Concerns have been raised over the welfare of the animals at Lincoln’s annual reindeer parade this week.
The event will take place on November 23 and will start with a display on the High Street 2pm-4pm, followed with a parade at 6pm starting at St Marks Shopping Centre and then finishing at the City Square.
The criticism comes from animal rights groups Animal Aid and
Lincoln Animal Rights, who urged Lincoln BIG to cancel the parade, they also staged a protest at the event.
Peter Radcliffe, leader of Lincoln Animal Rights, said: “We think that this is totally unacceptable. These animals get startled when they’re put in the back of a lorry and go on a tour for a whole month, in places where it is too warm for them and too noisy with hundreds of screaming children gathering around them.”
“It is guaranteed that they’ll be under immense stress because for them it is just completely unnatural.”
Protests come after it was revealed that eight places in the UK have recently cancelled their parades, this includes events in Leeds, Surrey, Essex and Kent.
The Cairngorm Reindeer Centre, who care for the reindeers coming to Lincoln, have assured that they care for their animals fairly and deny any form of cruelty to their reindeers. They said: ‘We put the welfare of our animals as top priority and hold the discretion to stop any event we are taking part in at any part.’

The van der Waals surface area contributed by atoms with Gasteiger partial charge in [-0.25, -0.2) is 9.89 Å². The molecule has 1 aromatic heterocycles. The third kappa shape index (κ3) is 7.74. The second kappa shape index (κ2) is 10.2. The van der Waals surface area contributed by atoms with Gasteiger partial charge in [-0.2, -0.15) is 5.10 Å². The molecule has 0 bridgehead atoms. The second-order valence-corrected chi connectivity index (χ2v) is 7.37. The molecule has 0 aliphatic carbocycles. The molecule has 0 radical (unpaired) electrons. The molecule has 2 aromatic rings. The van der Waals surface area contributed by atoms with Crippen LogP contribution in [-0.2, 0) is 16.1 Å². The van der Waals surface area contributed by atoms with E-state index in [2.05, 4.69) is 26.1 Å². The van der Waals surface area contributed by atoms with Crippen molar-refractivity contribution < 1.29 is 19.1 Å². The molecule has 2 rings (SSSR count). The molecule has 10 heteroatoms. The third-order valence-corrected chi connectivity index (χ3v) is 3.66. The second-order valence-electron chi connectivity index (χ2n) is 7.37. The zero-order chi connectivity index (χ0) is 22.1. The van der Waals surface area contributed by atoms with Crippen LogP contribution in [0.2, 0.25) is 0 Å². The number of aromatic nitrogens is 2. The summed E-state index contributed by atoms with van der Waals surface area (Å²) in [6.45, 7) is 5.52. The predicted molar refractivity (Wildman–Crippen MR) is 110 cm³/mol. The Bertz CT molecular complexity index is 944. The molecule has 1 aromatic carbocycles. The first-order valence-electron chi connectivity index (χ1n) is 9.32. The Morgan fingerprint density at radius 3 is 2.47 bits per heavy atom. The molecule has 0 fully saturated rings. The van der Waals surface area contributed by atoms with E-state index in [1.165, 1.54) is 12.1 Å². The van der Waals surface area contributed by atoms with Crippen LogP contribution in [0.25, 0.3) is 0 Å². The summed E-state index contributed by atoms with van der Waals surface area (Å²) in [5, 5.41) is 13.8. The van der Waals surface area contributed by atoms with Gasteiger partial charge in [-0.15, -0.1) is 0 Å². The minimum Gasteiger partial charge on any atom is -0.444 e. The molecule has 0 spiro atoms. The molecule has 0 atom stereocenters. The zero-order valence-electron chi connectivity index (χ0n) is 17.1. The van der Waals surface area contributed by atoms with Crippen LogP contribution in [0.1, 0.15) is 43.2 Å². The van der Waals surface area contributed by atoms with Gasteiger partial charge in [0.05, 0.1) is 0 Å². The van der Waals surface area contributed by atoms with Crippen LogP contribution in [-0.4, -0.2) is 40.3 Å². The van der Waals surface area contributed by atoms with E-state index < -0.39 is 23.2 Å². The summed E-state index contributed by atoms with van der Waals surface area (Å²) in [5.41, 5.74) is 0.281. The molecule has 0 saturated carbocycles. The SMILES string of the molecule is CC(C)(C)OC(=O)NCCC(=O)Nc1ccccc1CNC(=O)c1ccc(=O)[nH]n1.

‘If a reindeer becomes unwell or appears stressed, we can and will immediately remove them from the situation.’
The reindeers are the only-free ranging herd of reindeer in Britain and originate from Cairngorms in Scotland. Organisers say that the funds made from the parades are spent on caring for the animal’s all-year round and insist that their reindeers are fairly treated.
Footage was released earlier this month by Animal Aid, showing reindeers in distress and kept in unacceptable conditions. The footage came from devices placed in unidentified facilities and shows the reindeers being abused. None of the footage leaked has been linked to the Cairngorm Reindeer Centre.
In an official statement, the RSPCA Scientific Manager in Wildlife, Dr Ros Clubb says: ‘As Christmas approaches, we and the other animal welfare charities are really concerned that reindeers used in festive events across the country could be suffering in silence.
‘We understand that it must seem magical for people to see a reindeer at Christmas, but the reality is that reindeers are not easy to keep well and need specialised care. They get stressed very easily and are very susceptible to many health and welfare problems.’
According to RSPCA figures posted in 2016, there is estimated to be 1500 reindeers in the UK and 119 were imported from other countries, with most being from Sweden or Finland.